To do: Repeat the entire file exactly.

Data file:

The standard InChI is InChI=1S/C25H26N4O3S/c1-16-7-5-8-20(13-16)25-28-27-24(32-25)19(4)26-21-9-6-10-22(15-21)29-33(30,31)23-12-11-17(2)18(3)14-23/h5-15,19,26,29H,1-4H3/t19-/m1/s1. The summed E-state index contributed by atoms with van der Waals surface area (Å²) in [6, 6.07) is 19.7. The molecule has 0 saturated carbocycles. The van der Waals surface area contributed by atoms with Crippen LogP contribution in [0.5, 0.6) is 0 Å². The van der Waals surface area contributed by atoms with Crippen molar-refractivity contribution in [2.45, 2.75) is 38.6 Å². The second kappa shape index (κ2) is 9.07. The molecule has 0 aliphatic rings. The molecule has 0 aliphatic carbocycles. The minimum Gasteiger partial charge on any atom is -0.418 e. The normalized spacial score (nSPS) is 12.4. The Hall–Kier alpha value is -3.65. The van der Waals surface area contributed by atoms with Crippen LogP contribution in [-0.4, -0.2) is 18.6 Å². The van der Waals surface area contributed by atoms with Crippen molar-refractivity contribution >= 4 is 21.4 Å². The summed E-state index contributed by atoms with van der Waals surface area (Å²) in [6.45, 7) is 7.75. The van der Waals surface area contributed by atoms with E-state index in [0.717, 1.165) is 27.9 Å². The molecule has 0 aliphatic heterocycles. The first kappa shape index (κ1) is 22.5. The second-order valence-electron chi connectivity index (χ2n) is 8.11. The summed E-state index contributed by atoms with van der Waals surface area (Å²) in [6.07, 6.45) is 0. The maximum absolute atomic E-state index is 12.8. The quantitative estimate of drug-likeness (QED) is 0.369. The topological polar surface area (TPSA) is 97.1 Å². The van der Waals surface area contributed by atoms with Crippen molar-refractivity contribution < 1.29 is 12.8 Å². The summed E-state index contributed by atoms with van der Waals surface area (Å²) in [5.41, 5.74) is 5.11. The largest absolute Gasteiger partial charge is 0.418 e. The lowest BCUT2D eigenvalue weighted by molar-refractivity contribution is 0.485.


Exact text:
The standard InChI is InChI=1S/C25H26N4O3S/c1-16-7-5-8-20(13-16)25-28-27-24(32-25)19(4)26-21-9-6-10-22(15-21)29-33(30,31)23-12-11-17(2)18(3)14-23/h5-15,19,26,29H,1-4H3/t19-/m1/s1. The summed E-state index contributed by atoms with van der Waals surface area (Å²) in [6, 6.07) is 19.7. The molecule has 0 saturated carbocycles. The van der Waals surface area contributed by atoms with Crippen LogP contribution in [0.5, 0.6) is 0 Å². The van der Waals surface area contributed by atoms with Crippen molar-refractivity contribution in [2.45, 2.75) is 38.6 Å². The second kappa shape index (κ2) is 9.07. The molecule has 0 aliphatic rings. The molecule has 0 aliphatic carbocycles. The minimum Gasteiger partial charge on any atom is -0.418 e. The normalized spacial score (nSPS) is 12.4. The Hall–Kier alpha value is -3.65. The van der Waals surface area contributed by atoms with Crippen LogP contribution in [-0.4, -0.2) is 18.6 Å². The van der Waals surface area contributed by atoms with Crippen molar-refractivity contribution >= 4 is 21.4 Å². The summed E-state index contributed by atoms with van der Waals surface area (Å²) in [6.45, 7) is 7.75. The van der Waals surface area contributed by atoms with E-state index in [0.717, 1.165) is 27.9 Å². The molecule has 0 aliphatic heterocycles. The first kappa shape index (κ1) is 22.5. The second-order valence-electron chi connectivity index (χ2n) is 8.11. The summed E-state index contributed by atoms with van der Waals surface area (Å²) in [6.07, 6.45) is 0. The maximum absolute atomic E-state index is 12.8. The quantitative estimate of drug-likeness (QED) is 0.369. The topological polar surface area (TPSA) is 97.1 Å². The van der Waals surface area contributed by atoms with Crippen molar-refractivity contribution < 1.29 is 12.8 Å². The summed E-state index contributed by atoms with van der Waals surface area (Å²) in [5.41, 5.74) is 5.11. The largest absolute Gasteiger partial charge is 0.418 e. The lowest BCUT2D eigenvalue weighted by molar-refractivity contribution is 0.485.